Electronic Music To The Beat Of The Bees

It’s pronounced BEE-own-ee.  Bioni, whose real name is kept tightly secret is the British musician and beekeeper that has found an impressive method of combining the two things he loves the most; music and bees.

He records the frequencies of his bees and then uses them in his completely original electronic musical compostions.  Bioni produces music that is highly abstract but is still very rhythmic and will make you want to put your dancing pants on.

Bioni however has bigger plans than making you get your groove on on the dance floor. His greater goal is to raise awareness about colony collapse disorder, which is a plague that has been killing honeybees since 2006.

Billions of bees are killed by this disorder annually, not including the bees that die due to pesticides or climate change.  Bioni believes that through this musical process, it will help people better understand the importance of bees and what their extinction could also imply for the human race.

Bioni wanted to find a way of connecting with people on a deeper level with something that would get the attention of geeks and people who are passionate about computers and electronic music.

Every since Bioni was a child he was also interested in bees and discovered early on that bees had musical functions as well. He started to analyze and record the frequencies of his bees, for example the song that the queen bee would use to communicate with her hive.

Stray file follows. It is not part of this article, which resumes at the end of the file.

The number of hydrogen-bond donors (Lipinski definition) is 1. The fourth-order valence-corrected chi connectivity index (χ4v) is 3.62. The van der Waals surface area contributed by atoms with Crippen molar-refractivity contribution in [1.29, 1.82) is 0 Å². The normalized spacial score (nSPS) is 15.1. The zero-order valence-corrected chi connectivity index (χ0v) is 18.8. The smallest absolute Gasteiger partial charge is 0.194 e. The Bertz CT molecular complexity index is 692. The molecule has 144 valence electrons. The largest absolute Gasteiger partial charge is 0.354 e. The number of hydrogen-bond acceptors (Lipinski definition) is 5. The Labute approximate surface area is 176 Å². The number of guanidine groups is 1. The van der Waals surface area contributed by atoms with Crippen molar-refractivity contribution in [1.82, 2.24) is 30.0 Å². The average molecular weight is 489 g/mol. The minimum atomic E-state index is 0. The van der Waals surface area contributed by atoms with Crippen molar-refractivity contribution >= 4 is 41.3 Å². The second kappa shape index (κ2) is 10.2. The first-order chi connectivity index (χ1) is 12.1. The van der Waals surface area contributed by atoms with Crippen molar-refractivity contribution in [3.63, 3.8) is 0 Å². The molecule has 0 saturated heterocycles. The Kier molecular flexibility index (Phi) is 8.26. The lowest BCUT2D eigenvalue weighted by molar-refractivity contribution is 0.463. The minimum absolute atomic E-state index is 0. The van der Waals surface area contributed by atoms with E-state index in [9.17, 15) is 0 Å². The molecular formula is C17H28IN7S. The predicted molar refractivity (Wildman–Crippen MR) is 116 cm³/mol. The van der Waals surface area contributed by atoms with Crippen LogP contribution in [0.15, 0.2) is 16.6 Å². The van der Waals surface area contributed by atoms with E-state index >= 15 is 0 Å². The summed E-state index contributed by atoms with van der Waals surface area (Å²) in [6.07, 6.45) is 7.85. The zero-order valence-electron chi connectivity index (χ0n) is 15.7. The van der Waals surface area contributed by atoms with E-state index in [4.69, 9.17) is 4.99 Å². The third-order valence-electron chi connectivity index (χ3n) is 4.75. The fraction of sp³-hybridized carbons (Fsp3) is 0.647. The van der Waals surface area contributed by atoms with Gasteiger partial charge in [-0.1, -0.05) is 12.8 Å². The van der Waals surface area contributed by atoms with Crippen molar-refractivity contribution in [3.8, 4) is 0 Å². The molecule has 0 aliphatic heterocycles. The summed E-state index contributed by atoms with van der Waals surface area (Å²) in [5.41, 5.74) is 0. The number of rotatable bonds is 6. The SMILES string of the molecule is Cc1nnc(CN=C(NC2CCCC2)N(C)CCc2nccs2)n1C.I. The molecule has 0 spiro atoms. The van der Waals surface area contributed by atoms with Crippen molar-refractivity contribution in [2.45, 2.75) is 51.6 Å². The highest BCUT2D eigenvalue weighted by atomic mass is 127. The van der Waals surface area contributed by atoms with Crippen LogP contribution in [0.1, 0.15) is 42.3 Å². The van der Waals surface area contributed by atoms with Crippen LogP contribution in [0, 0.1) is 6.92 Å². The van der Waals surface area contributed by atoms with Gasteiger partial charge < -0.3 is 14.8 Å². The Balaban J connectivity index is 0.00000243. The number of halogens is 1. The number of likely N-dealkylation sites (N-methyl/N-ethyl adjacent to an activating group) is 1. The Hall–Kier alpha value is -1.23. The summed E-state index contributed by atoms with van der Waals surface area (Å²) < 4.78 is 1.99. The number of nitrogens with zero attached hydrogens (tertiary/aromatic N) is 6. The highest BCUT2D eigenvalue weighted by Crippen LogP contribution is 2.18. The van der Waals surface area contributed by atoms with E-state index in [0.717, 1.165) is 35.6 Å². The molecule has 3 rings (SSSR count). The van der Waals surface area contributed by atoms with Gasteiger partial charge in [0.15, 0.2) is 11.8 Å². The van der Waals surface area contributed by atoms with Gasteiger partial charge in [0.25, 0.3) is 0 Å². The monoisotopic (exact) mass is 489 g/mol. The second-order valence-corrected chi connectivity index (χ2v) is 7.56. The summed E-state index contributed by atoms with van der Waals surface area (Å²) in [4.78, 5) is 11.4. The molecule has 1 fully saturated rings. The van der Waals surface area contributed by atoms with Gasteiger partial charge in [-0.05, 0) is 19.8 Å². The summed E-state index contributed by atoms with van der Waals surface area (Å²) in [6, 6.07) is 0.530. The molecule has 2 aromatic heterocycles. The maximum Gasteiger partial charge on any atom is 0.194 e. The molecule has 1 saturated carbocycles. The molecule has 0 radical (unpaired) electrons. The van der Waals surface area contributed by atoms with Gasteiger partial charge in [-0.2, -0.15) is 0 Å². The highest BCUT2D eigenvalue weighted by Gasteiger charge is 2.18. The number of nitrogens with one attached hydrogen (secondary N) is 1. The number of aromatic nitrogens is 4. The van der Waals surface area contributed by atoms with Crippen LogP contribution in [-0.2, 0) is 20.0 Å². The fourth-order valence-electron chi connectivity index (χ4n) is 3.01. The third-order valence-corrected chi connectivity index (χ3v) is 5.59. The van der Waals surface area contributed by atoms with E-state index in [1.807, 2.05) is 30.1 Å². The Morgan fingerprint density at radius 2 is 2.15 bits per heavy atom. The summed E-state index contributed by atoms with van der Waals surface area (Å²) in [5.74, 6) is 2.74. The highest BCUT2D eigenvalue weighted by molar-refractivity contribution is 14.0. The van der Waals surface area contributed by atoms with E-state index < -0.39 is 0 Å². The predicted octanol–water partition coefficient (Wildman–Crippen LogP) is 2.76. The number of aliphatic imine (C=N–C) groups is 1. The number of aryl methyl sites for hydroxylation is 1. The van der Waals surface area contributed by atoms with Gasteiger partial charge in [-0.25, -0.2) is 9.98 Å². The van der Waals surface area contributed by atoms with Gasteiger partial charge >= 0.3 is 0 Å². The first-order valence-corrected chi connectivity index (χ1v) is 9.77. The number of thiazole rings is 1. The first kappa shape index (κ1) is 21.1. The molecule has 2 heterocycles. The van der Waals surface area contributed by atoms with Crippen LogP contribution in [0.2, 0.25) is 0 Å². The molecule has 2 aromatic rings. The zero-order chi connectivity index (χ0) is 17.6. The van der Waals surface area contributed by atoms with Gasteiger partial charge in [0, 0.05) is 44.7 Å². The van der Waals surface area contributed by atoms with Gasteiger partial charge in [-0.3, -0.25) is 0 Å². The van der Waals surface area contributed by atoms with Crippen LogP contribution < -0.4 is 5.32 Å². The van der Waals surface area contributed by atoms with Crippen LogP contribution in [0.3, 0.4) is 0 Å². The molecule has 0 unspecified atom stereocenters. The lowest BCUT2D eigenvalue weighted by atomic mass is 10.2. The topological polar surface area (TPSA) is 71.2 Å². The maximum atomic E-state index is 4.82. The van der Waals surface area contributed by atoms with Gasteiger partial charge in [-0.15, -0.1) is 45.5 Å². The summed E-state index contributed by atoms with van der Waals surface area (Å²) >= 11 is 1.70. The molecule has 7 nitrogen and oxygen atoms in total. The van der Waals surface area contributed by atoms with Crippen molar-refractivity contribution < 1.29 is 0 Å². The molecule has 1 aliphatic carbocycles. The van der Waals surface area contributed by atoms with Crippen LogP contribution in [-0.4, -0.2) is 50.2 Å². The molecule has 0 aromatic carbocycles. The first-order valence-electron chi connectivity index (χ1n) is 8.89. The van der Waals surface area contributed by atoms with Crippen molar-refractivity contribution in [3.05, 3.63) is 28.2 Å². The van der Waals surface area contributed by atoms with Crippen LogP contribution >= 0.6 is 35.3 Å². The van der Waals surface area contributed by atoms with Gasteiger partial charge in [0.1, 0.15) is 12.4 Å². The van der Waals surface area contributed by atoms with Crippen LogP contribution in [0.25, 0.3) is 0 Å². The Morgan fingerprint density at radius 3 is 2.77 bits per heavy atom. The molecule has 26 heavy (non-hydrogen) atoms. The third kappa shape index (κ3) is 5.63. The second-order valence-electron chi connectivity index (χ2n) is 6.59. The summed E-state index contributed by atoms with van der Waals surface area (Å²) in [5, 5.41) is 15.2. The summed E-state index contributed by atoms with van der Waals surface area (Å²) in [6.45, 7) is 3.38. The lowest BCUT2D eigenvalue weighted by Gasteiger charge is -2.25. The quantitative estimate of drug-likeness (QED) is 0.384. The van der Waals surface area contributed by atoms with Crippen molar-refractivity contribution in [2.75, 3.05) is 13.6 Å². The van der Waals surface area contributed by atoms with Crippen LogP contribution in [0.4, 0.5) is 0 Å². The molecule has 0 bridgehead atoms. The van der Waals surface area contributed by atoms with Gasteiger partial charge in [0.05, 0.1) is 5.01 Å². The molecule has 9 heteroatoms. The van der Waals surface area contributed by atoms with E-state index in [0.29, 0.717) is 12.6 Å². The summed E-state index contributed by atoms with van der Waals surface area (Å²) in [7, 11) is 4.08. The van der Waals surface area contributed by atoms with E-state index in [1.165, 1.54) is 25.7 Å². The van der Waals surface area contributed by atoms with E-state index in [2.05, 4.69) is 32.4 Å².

It took him an entire decade to invent the Hive Synthesier that emulates bees sounds and uses honey as an electrical resistor.

Environmentally conscious galleries and festivals have featured his work. He performs in his traditional beekeeper’s suit and will often use a symbolic set up. One of which featured three oscillators which was set to represent the hierarchy of the hive; the workers, the drones and the queen.

Sometimes Bioni will use numerology to create his music by referring to data he collected and recorded in his beehive diaries.  He explains that a tray can be place in a beehive with a graph pattern, which will then show how man Varroa mites may have fallen through the mesh onto a sheet of paper. He types in these numbers and creates music from it.

One of his biggest discovery’s is that honey could be used to limit electrical flow through a circuit. He used honey to change the sounds of his Hive Synthesizer, giving it an organic aspect.

His bee-ts are unique and impressive especially considering his methods.

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